Code development for me is like building a pyramid. I start by laying down the foundation which I then build on to complete a particular project. I find that there are a bewildering number of partial solutions out there just waiting to be developed a bit further. Most code on the internet is not portable an is instead purpose build. The second issue is there is a huge lack of documentation and examples of how to use the code. Add licensing into that and you are left with a wild west of code fragments.

In my Utopian view of embedded programming there would be a wealth of well documented ‘C’ code libraries that are available as open source. Code that could easily be ported to any processor and was licensed as GPL code. I find it very frustrating that the large chip vendors release base level examples that are half baked and have closed licenses. It’s obscene since most of these vendors rely heavily on GPL code to support their parts. The reality is that there is little proprietary material in in any of the base building blocks like GPIO, I2C, UARTS, USB, LCD, FAT32, SPI, CapSense, Ethernet etc. Why not build on an open interface standard that is based on the best of what exists today. I’m thinking open source, documented and portable to as many architectures as possible. Oh, and don’t get me started about the craziness of standards companies that only allow the rich to be a member. Open standards means open to all without paying exorbitant royalties. The value add that can be had from supporting feature development based on a great set of libraries would seriously bootstrap developers just starting out. I am intrigued by the MicroBuilder project yet I think that there is an even larger community that would benefit by a true openness.

Testing: Testing consists of a loose test plan that follows the bootstrap approach. After visually inspecting a newly built board I apply power (the smoke test) and expect that the green power LED will come on; anything less is a serious problem which is typically attributed to a short circuit. If the power is OK I should be greeted by the chime sound of the host computer enumerating the newly installed USB device. This could fail for a number of reasons and is usually a problem with the microprocessor not coming out of reset, not having a functioning clock or having the wrong termination resistors installed. Once I get to this point I can start Flashing test code onto the device which allows me to use a terminal interface to display messages. In short the debug process is one of divide and conquer. Each layer of working circuitry lets me move on to the next. Don’t make the mistake of testing features when the underpinnings are flaky because it just causes grief.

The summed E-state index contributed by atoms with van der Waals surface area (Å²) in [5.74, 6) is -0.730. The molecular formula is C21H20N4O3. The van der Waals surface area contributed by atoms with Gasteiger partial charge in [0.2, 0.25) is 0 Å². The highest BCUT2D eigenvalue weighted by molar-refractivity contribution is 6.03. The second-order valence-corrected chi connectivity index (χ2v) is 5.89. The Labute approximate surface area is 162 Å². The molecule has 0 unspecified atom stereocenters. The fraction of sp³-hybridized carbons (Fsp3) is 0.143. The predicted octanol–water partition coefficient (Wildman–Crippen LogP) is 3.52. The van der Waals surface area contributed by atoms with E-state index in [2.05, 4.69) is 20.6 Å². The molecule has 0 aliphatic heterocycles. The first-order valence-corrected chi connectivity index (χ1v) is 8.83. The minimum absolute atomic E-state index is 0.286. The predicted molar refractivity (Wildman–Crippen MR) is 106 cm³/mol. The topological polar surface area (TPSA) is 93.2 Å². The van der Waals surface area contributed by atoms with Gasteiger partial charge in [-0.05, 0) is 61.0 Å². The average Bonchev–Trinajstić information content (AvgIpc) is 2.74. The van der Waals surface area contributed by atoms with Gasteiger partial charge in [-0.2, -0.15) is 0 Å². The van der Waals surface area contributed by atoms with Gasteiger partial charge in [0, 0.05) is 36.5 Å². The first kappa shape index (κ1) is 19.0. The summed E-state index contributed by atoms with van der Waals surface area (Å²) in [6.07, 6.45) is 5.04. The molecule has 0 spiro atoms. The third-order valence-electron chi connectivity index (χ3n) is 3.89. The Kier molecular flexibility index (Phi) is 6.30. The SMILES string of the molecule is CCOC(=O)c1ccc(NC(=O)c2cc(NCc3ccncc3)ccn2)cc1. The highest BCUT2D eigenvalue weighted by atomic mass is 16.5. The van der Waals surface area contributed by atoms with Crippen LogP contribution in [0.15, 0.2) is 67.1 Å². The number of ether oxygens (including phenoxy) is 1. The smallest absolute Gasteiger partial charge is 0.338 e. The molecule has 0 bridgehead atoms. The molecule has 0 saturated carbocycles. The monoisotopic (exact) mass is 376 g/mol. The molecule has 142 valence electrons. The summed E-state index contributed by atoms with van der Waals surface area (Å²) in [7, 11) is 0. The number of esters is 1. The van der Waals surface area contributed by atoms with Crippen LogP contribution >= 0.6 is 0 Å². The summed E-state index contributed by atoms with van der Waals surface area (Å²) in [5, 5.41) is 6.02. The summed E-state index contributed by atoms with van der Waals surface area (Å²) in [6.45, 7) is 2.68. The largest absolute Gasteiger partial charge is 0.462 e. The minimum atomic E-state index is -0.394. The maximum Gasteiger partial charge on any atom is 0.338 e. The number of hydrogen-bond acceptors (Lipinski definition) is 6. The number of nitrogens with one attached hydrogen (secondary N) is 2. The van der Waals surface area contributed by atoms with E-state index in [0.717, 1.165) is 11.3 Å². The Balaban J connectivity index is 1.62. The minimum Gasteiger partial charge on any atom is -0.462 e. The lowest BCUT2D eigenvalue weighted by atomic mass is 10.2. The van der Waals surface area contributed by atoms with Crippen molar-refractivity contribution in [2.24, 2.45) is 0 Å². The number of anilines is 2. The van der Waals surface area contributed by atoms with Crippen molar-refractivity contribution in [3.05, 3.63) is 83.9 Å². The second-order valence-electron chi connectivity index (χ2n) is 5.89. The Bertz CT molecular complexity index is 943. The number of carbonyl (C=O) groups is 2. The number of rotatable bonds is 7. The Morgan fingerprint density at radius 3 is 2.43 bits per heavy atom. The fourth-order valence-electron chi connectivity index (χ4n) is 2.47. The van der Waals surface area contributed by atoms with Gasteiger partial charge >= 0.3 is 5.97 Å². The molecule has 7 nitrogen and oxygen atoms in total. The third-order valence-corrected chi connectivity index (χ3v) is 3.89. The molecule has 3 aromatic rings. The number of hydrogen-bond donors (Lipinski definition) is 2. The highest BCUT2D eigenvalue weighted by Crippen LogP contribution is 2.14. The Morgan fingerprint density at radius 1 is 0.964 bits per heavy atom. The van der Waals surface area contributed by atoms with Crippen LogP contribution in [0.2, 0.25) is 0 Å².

Documentation: My errata list is derived from the entire process. I am careful to record any difficulties with the assembly process. Silk screen readability and solderability issues are note along with any pin-out problems. Next I record the errors found during testing as these will definitely need to be fixed if I ever re-work a board. Finally there are usability issues that only become clear once you’ve build a project. I find that after building and using a project there may be better solutions that I might want to explore. This is not so much an error as it is a learning experience. The whole experience of building a new board is about learning so; without closing the loop and documenting my findings I don’t feel the process is complete.

Finally there is the boring process of documenting what I have done and learned. I don’t actually find it boring. For me the blog is my lab book written for public consumption. In fact I write all of my notes with pen and paper at a coffee shop. This allows me to formulate a moderately readable blog entry. After writing these notes, when I’m bored I type up the notes in Word and review them until I’m happy with the message. Finally I copy the Word text to WordPress and publish the results. You may wonder why I make the process so complex. I don’t see it that way; I see it as my work process where I develop thoughts on paper as they evolve. These ideas start out unformed and wouldn’t be very readable without some time for the ideas to gel and the ink to dry.